Clients can be a major drain on your patience and resources… That is, if you let them be.
One of the easiest ways to keep them in line is to systemise your content collection process. By setting expectations regarding deliverables upfront, providing helpful guidance along the way and employing tools to simplify things for them even further, you can stop worrying about the content piece in the future.
Why Your Content Collection Process Needs a Facelift
There are a number of reasons why a WordPress project might slow to a crawl or fail altogether. But when the reason for that is a failure to collect content before a project begins, well, there’s no one to blame but yourself.
Which is why it seems silly not to systemise the content collection process from the get-go.
In the video above, I broke this down into five easy-to-implement suggestions. Now, I’m going to give you a closer look at some of the tools I recommend you use along the way:
1. Set Expectations Early
For my own purposes, I set and reinforce content collection expectations a few times throughout the process and before a project ever begins:
- On the project inquiry form
- In the initial meeting
- On the project proposal and contract
If you can keep it top-of-mind with clients early on, they’ll have no excuse to default on the agreed-upon terms down the line.
2. Provide a Framework
Let’s say you set expectations accordingly, but the client is still struggling to create the content. They’re actually putting in the effort to do so, but feel a little lost or don’t feel confident in their ability to craft a compelling copy. This is why you should provide them with a framework to guide them.
Your framework should include:
Suggestions for important elements to include
FlowMapp is a good tool to use to put the visual planning piece into place. It’s also free to use.
If you’d prefer to have more features like a content planner, design mockup and white labelling of the platform to give the tool a more personalised feel, Slickplan may be the better choice. The only catch is it’s not free to use.
Then, set aside dedicated time before the project kicks off to workshop this with them.
3. Provide Support
Building off of that last point, I believe it’s important to spend time with the client throughout the content collection process. Schedule weekly meetings and let them know that you’re there to support them if and when it is needed.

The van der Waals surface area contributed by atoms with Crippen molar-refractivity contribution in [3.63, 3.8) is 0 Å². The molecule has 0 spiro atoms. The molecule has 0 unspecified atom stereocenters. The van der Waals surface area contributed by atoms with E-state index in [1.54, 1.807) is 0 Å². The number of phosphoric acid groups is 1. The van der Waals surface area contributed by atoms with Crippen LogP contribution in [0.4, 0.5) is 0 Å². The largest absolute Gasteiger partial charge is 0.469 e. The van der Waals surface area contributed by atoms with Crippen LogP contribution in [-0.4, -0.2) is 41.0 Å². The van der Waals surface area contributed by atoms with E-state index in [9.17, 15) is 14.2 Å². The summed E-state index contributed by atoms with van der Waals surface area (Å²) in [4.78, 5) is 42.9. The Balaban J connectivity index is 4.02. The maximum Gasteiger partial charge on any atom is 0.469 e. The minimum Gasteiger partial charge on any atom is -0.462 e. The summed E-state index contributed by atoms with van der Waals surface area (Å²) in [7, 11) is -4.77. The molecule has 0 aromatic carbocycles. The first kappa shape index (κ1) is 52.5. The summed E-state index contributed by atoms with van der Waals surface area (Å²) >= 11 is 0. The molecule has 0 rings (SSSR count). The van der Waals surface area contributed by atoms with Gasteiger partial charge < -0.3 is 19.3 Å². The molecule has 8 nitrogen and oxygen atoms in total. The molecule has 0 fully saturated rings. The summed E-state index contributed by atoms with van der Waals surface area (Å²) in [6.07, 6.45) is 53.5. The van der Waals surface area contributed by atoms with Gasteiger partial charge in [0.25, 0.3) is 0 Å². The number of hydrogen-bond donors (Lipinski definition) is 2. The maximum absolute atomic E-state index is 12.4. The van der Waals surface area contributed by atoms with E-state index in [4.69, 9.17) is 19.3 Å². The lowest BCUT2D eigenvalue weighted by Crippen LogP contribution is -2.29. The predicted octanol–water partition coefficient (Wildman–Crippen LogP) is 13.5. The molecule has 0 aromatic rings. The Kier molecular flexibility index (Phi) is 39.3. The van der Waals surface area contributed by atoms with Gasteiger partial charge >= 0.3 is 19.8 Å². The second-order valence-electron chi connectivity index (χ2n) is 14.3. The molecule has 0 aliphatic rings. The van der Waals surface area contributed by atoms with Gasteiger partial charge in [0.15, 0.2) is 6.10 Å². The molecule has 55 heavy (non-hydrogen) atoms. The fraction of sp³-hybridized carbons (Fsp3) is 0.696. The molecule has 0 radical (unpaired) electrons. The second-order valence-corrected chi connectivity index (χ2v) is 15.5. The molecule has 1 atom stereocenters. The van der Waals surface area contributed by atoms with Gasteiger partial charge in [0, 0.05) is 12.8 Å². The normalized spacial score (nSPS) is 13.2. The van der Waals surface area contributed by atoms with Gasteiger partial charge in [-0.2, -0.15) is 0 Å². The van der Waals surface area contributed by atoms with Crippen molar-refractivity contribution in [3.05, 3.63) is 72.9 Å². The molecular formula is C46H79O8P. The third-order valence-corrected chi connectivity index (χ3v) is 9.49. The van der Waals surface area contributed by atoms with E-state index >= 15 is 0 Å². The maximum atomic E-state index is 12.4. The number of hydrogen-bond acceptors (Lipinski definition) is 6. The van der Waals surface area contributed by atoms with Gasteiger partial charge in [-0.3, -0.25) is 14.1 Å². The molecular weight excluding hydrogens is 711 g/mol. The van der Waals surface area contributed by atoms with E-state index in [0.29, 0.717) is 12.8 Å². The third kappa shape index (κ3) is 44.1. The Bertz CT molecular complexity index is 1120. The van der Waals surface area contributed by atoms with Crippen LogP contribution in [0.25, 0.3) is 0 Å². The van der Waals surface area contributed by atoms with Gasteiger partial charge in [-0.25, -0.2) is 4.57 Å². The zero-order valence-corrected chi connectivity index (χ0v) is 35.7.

If you find that your client is having a hard time wrapping their head around what’s needed or is otherwise dragging their feet, now is the time to step in and offer to take it off their hands. With an update to your freelancer contract and an additional fee, of course.
4. Speed Up Your Workflow
Another way you can provide a better experience for your clients and speed up your own workflow is by using a tool like Content Snare to tell clients exactly what you need from them.
Although it’s not free to use, you can sign up for a free trial and get a sense for whether this tool will be a good fit for you and your clients.
As you can see, this is simple enough to use – for you and for your clients. With an intuitive form builder, you can create a content collection checklist and guidelines all within this one tool. Your clients will have no problem using the outputted form either:
It’s such an easy way to systemise your process and ensure that clients don’t forget to deliver any of the promised deliverables to you.
5. Use Additional Software
There are a few other tools I would suggest to keep clients on track.
Google Docs is always helpful in building out checklists or tables with a list of items, pages or logins you need to collect. You can also write out special instructions or specifications here.
To enhance the collection of visual content, PDFs and other files that shouldn’t be uploaded or pasted into a Google doc, you can use Dropbox’s file request feature.
One other tool I’d recommend to speed up the collection of content is LastPass. While this might be a tool you use for greater productivity in your own workflow, you can actually use it to request the secure transfer of login credentials from your clients.
There’s a whole lot more you can do to collect content from clients effortlessly, so don’t stop here.
There are just some clients who shouldn’t be creating their own content anyway, be it a lack of time on their part or a lack of skill. If you’re tired of having one more thing to rely on your clients for, think about handling the content creation yourself.
You don’t even have to be the one to write the content. Outsource it to a freelance copywriter and charge your clients a markup. It’s a win-win-win. Your clients have an outstanding copy for their website. You have fewer headaches to deal with. And you make more money.